February 11, 2020  (Web Review)

At War

Cinema Libre, 115 min., in French w/English subtitles, not rated, DVD: $24.99, Blu-ray: $29.99

Reviewer rating: 3.0/4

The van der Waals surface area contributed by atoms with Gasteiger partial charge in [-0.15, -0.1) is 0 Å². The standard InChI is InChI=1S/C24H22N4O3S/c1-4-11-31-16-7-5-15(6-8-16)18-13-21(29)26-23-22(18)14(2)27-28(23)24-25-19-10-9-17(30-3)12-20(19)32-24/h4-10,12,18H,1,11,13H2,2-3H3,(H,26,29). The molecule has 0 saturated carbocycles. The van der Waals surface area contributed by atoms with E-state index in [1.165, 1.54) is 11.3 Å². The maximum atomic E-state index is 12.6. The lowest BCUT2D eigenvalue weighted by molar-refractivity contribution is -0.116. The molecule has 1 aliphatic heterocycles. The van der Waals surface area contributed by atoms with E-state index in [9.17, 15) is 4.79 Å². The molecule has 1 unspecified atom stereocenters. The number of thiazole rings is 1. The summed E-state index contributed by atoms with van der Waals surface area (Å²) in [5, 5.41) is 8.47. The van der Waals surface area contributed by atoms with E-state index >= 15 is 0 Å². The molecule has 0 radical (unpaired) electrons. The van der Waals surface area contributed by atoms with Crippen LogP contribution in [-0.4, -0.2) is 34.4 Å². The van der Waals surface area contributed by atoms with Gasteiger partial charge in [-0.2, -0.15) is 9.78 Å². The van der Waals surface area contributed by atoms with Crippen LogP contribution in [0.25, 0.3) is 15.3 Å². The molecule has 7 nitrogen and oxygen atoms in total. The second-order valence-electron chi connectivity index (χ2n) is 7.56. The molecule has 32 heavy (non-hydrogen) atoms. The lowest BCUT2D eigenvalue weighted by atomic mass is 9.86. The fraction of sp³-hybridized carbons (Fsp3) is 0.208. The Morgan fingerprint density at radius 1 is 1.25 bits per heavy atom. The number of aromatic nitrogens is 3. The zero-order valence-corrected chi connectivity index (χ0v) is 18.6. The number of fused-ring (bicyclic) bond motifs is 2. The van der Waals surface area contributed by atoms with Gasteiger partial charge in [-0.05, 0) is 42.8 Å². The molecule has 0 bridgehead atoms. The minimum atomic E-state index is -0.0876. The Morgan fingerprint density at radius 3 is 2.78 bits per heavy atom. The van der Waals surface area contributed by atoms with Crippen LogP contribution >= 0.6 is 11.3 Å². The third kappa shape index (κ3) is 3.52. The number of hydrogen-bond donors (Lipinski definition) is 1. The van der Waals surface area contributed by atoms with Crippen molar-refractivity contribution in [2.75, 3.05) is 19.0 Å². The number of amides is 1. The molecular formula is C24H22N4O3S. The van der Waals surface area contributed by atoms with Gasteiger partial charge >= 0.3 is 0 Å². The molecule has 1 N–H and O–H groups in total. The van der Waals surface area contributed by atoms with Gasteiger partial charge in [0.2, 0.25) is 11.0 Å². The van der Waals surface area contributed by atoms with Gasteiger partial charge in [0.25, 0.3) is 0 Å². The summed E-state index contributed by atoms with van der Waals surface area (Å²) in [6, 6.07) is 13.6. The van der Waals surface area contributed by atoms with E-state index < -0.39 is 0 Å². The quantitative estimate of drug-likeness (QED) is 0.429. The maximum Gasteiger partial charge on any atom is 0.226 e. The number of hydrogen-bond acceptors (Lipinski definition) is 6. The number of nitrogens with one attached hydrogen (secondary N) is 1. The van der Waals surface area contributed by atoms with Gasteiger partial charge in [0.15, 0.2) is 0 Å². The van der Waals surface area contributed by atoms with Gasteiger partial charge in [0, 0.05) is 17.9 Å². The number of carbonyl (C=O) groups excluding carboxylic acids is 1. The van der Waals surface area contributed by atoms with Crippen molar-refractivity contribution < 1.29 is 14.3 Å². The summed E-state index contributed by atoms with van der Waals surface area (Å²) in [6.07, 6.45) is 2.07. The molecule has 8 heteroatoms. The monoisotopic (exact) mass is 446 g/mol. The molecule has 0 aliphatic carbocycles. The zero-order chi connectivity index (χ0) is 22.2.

Stéphane Brizé’s drama about workers protesting the pitiless closure of an auto parts plant in an economically depressed French town by a corporation that is reporting record profits is a social drama in the tradition of Ken Loach and John Sayles. Vincent Lindon stars as Laurent Amédéo, spokesman for 1,100 workers on strike after Perrin Industries reneges on their contract with workers. With no help from the courts or the government, the workers blockade the plant, and occupy the French company headquarters, demanding a meeting with the CEO of the German parent corporation. Brizé casts non-actors in supporting roles and shoots scenes of worker meetings, negotiations with company executives, and protest actions in long takes with a handheld camera positioned in the midst of the action, creating a documentary-like immediacy that adds realism to the drama. Between scenes, viewers see TV news coverage, which leans on the most sensationalistic images and reduces the workers to an enraged mob, which only confirms the worst fears of the workers: the corporations have all the power and the workers are left alone to fight for their rights. The film favors a portrait of the process of the strike action over characters or personal stories but there is effective drama as the solidarity unravels during the long strike and the debate devolves into name calling. A potent work of social commentary that illustrates the increasing powerlessness of individuals and collective action in a world of powerful corporate interests, this is recommended. (S. Axmaker)